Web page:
Female rats exposed to endocrine disrupters during early development end up with fewer eggs in their ovaries and are at risk of losing their ability to reproduce at an earlier age. These are some of the findings from a study conducted at the National Food Institute, Technical University of Denmark, which has increased our knowledge of how endocrine disrupting chemicals affect the female reproductive system. The results give rise to concern that endocrine disrupters may also affect egg reserves in women and cause earlier menopause.
A number of the chemicals that people are exposed to on a daily basis are suspected of disturbing the hormone system. The toxicological effects of these so-called endocrine disrupters on the reproductive system have so far been tested more thoroughly in boys than in girls.
A study from the National Food Institute has examined the reproductive effects of developmental exposure to a mixture of some of the endocrine disrupting chemicals that humans are exposed to. The mixture included chemicals such as phthalates, pesticides, bisphenol A and parabens as well as the painkiller paracetamol, and was given in higher doses than humans are exposed to.
Fewer eggs can cause early menopause in women
“As Danish women have become considerably older before they start having children, premature menopause will have a serious impact since it reduces the number of years a woman is able to have children.”
Even before puberty the egg reserve was smaller in the exposed animals than in the control animals. During the first months of life the researchers found no detectable effect on oestrus cycles, which in humans corresponds to menstrual cycle in humans. However, after 12 months the cycles became irregular in several of the exposed animals.
Furthermore, ovaries weighed less in the exposed females, and their ovulation was reduced. Altogether this indicates earlier reproductive aging, which corresponds to early menopause in women.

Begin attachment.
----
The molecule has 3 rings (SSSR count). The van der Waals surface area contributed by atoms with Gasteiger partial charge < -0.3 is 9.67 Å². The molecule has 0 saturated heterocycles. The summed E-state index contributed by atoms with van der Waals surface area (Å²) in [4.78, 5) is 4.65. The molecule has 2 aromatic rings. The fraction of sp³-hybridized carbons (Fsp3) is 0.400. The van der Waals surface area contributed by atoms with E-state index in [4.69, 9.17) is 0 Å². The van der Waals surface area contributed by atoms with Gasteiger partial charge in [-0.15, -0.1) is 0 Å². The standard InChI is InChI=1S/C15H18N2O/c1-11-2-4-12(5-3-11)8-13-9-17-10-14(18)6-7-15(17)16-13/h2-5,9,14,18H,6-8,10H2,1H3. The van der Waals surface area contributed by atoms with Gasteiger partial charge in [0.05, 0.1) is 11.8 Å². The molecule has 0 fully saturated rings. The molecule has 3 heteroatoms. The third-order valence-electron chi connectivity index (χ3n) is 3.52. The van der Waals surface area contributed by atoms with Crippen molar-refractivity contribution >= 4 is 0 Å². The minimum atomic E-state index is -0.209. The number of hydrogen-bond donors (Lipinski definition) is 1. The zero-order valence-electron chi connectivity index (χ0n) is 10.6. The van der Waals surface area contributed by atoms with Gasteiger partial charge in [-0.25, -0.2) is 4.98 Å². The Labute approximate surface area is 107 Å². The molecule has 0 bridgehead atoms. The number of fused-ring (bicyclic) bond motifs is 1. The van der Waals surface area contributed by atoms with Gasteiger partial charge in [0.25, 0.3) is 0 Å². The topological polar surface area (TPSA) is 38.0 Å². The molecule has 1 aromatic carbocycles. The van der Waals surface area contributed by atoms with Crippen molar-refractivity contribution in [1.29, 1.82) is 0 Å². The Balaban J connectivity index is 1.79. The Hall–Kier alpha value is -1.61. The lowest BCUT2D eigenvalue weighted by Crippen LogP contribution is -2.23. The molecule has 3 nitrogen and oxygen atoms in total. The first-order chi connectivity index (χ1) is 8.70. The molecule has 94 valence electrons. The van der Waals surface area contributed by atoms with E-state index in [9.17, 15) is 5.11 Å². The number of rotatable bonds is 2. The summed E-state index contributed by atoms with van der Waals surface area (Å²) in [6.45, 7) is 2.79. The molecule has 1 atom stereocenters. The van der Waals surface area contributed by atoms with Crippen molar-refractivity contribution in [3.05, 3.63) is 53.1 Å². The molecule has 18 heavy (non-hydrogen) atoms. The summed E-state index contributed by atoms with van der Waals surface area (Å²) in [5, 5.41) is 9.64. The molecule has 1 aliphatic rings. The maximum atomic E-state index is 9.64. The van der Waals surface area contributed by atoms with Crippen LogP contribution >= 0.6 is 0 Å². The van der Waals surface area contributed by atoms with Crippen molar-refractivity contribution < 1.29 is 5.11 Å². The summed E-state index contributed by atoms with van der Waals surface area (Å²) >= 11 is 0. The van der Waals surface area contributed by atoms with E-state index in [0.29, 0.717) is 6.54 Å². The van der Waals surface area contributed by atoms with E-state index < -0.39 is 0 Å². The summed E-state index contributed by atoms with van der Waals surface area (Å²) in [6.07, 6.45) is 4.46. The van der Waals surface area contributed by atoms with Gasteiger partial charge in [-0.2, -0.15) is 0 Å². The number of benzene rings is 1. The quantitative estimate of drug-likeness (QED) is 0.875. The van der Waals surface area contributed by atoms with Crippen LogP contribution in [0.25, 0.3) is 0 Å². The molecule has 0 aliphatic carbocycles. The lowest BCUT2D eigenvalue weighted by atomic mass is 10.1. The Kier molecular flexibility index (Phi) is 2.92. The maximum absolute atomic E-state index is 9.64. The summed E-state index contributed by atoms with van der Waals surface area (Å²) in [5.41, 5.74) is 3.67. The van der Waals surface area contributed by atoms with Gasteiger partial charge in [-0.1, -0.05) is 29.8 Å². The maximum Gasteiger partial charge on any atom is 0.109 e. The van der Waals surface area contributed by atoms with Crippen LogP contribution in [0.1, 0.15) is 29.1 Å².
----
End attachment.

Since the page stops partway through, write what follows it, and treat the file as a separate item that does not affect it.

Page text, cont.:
”As Danish women have become considerably older before they start having children, premature menopause will have a serious impact since it reduces the number of years a woman is able to have children,” Senior Scientist Julie Boberg explains.
Risk of overlooking harmful effects of chemicals
A reason why detection of early reproductive aging is important is that most studies of endocrine disrupting effects end before the experimental animals are a year old. Such studies will not detect the potential effects of a chemical on reproductive aging. The current OECD guidelines for chemical testing prescribe that studies of chemical effects on reproduction are generally completed at three months of age.
”We are aiming to identify early markers that can predict disruption of fertility later in life,” PhD student Hanna Johansson says.
”Such markers would be beneficial in medical research and they can also improve safety assessments of chemicals that humans are exposed to,” Hanna Johansson adds.
The study is described in a scientific article in the journal Reproductive Toxicology: Perinatal exposure to mixtures of endocrine disrupting chemicals reduces female rat follicle reserves and accelerates reproductive aging (pdf). Hanna Johansson is the article’s lead author.
Some of the results are included in Pernille Rosenskjold Jacobsen’s PhD thesis: Contaminant mixtures and reproductive health: Developmental toxicity effects in rats after mixed exposure to environmentally relevant endocrine disrupting chemicals, with focus on effects in females (pdf).
Another study from the National Food Institute has shown effect of low doses of bisphenol A on reproductive development and behavior in rats. Read about the study in the press release from 19 April 2016: Bisphenol A in low doses can affect the reproductive system and behaviour.